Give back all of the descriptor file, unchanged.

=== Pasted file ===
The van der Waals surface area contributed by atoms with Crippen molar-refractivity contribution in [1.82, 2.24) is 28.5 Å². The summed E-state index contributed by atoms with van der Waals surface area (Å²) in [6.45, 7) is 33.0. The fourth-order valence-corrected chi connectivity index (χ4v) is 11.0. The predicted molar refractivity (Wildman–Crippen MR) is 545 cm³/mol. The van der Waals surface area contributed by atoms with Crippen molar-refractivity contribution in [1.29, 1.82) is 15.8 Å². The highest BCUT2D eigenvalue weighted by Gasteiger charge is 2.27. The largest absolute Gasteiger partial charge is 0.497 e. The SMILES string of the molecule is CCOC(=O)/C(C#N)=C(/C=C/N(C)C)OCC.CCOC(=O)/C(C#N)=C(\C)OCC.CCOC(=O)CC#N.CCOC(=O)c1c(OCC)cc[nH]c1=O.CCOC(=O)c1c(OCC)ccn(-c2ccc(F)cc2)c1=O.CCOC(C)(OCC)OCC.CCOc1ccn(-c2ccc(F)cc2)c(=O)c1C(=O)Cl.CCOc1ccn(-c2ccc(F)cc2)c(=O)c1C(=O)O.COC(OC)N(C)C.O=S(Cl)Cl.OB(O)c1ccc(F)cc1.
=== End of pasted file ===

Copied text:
The van der Waals surface area contributed by atoms with Crippen molar-refractivity contribution in [1.82, 2.24) is 28.5 Å². The summed E-state index contributed by atoms with van der Waals surface area (Å²) in [6.45, 7) is 33.0. The fourth-order valence-corrected chi connectivity index (χ4v) is 11.0. The predicted molar refractivity (Wildman–Crippen MR) is 545 cm³/mol. The van der Waals surface area contributed by atoms with Crippen molar-refractivity contribution in [1.29, 1.82) is 15.8 Å². The highest BCUT2D eigenvalue weighted by Gasteiger charge is 2.27. The largest absolute Gasteiger partial charge is 0.497 e. The SMILES string of the molecule is CCOC(=O)/C(C#N)=C(/C=C/N(C)C)OCC.CCOC(=O)/C(C#N)=C(\C)OCC.CCOC(=O)CC#N.CCOC(=O)c1c(OCC)cc[nH]c1=O.CCOC(=O)c1c(OCC)ccn(-c2ccc(F)cc2)c1=O.CCOC(C)(OCC)OCC.CCOc1ccn(-c2ccc(F)cc2)c(=O)c1C(=O)Cl.CCOc1ccn(-c2ccc(F)cc2)c(=O)c1C(=O)O.COC(OC)N(C)C.O=S(Cl)Cl.OB(O)c1ccc(F)cc1.